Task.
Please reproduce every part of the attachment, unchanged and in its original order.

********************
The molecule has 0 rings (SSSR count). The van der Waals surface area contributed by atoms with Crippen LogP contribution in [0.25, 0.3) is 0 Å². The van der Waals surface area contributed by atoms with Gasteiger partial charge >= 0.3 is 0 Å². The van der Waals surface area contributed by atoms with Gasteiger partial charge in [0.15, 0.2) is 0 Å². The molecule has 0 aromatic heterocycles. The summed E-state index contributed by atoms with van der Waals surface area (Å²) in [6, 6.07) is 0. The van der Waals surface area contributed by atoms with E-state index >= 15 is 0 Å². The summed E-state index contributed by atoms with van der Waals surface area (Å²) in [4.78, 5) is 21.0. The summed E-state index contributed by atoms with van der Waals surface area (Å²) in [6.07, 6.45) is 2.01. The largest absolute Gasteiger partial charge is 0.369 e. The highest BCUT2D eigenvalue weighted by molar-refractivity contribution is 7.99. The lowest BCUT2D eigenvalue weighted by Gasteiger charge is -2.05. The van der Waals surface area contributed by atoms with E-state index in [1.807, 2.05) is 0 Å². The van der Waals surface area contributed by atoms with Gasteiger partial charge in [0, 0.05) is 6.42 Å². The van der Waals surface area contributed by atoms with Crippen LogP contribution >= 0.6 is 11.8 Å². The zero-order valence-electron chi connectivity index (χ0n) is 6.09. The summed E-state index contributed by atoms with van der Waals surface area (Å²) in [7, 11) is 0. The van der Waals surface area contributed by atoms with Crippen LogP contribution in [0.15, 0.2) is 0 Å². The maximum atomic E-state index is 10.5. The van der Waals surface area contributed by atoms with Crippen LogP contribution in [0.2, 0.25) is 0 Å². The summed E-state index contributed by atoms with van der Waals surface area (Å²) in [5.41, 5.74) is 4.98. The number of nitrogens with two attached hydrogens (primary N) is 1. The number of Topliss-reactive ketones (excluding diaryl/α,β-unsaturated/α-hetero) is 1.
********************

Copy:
The molecule has 0 rings (SSSR count). The van der Waals surface area contributed by atoms with Crippen LogP contribution in [0.25, 0.3) is 0 Å². The van der Waals surface area contributed by atoms with Gasteiger partial charge >= 0.3 is 0 Å². The van der Waals surface area contributed by atoms with Gasteiger partial charge in [0.15, 0.2) is 0 Å². The molecule has 0 aromatic heterocycles. The summed E-state index contributed by atoms with van der Waals surface area (Å²) in [6, 6.07) is 0. The van der Waals surface area contributed by atoms with E-state index >= 15 is 0 Å². The summed E-state index contributed by atoms with van der Waals surface area (Å²) in [4.78, 5) is 21.0. The summed E-state index contributed by atoms with van der Waals surface area (Å²) in [6.07, 6.45) is 2.01. The largest absolute Gasteiger partial charge is 0.369 e. The highest BCUT2D eigenvalue weighted by molar-refractivity contribution is 7.99. The lowest BCUT2D eigenvalue weighted by Gasteiger charge is -2.05. The van der Waals surface area contributed by atoms with E-state index in [1.807, 2.05) is 0 Å². The van der Waals surface area contributed by atoms with Gasteiger partial charge in [0, 0.05) is 6.42 Å². The van der Waals surface area contributed by atoms with Crippen LogP contribution >= 0.6 is 11.8 Å². The zero-order valence-electron chi connectivity index (χ0n) is 6.09. The summed E-state index contributed by atoms with van der Waals surface area (Å²) in [7, 11) is 0. The van der Waals surface area contributed by atoms with Crippen LogP contribution in [0.15, 0.2) is 0 Å². The maximum atomic E-state index is 10.5. The van der Waals surface area contributed by atoms with Crippen LogP contribution in [0.2, 0.25) is 0 Å². The summed E-state index contributed by atoms with van der Waals surface area (Å²) in [5.41, 5.74) is 4.98. The number of nitrogens with two attached hydrogens (primary N) is 1. The number of Topliss-reactive ketones (excluding diaryl/α,β-unsaturated/α-hetero) is 1.